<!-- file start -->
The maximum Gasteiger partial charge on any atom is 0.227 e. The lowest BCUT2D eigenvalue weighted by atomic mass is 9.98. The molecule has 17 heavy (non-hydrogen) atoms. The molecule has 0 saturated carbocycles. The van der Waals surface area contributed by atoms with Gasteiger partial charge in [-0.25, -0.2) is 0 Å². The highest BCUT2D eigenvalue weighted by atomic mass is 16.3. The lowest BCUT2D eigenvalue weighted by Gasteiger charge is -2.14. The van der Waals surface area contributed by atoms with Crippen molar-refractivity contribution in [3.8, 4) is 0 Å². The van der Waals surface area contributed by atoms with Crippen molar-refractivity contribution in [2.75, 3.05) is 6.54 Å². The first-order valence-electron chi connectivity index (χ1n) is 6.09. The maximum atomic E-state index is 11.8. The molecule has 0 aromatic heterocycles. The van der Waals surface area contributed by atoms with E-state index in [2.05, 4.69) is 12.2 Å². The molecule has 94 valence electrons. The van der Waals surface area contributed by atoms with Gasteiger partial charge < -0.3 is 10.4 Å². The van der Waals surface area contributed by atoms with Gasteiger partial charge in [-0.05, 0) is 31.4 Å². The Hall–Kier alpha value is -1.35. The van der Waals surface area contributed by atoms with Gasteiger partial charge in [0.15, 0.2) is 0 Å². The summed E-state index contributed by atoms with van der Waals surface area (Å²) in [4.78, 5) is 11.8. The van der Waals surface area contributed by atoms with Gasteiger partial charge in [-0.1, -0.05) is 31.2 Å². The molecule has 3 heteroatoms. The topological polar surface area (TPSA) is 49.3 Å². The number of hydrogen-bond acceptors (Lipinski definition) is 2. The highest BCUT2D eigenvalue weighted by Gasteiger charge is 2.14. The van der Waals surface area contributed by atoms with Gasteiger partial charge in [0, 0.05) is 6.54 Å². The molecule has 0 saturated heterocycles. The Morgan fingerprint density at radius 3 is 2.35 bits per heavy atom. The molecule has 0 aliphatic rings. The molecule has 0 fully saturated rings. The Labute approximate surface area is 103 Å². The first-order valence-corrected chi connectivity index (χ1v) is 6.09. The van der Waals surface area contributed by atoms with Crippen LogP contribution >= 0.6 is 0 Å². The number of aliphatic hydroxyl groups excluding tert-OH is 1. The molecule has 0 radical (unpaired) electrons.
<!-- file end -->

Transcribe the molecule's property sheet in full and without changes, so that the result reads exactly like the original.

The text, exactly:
The maximum Gasteiger partial charge on any atom is 0.227 e. The lowest BCUT2D eigenvalue weighted by atomic mass is 9.98. The molecule has 17 heavy (non-hydrogen) atoms. The molecule has 0 saturated carbocycles. The van der Waals surface area contributed by atoms with Gasteiger partial charge in [-0.25, -0.2) is 0 Å². The highest BCUT2D eigenvalue weighted by atomic mass is 16.3. The lowest BCUT2D eigenvalue weighted by Gasteiger charge is -2.14. The van der Waals surface area contributed by atoms with Crippen molar-refractivity contribution in [3.8, 4) is 0 Å². The van der Waals surface area contributed by atoms with Crippen molar-refractivity contribution in [2.75, 3.05) is 6.54 Å². The first-order valence-electron chi connectivity index (χ1n) is 6.09. The maximum atomic E-state index is 11.8. The molecule has 0 aromatic heterocycles. The van der Waals surface area contributed by atoms with E-state index in [2.05, 4.69) is 12.2 Å². The molecule has 94 valence electrons. The van der Waals surface area contributed by atoms with Gasteiger partial charge < -0.3 is 10.4 Å². The van der Waals surface area contributed by atoms with Gasteiger partial charge in [-0.05, 0) is 31.4 Å². The Hall–Kier alpha value is -1.35. The van der Waals surface area contributed by atoms with Gasteiger partial charge in [0.15, 0.2) is 0 Å². The summed E-state index contributed by atoms with van der Waals surface area (Å²) in [4.78, 5) is 11.8. The van der Waals surface area contributed by atoms with Gasteiger partial charge in [-0.1, -0.05) is 31.2 Å². The molecule has 3 heteroatoms. The topological polar surface area (TPSA) is 49.3 Å². The number of hydrogen-bond acceptors (Lipinski definition) is 2. The highest BCUT2D eigenvalue weighted by Gasteiger charge is 2.14. The van der Waals surface area contributed by atoms with Gasteiger partial charge in [0, 0.05) is 6.54 Å². The molecule has 0 saturated heterocycles. The Morgan fingerprint density at radius 3 is 2.35 bits per heavy atom. The molecule has 0 aliphatic rings. The molecule has 0 fully saturated rings. The Labute approximate surface area is 103 Å². The first-order valence-corrected chi connectivity index (χ1v) is 6.09. The van der Waals surface area contributed by atoms with Crippen LogP contribution >= 0.6 is 0 Å². The number of aliphatic hydroxyl groups excluding tert-OH is 1. The molecule has 0 radical (unpaired) electrons.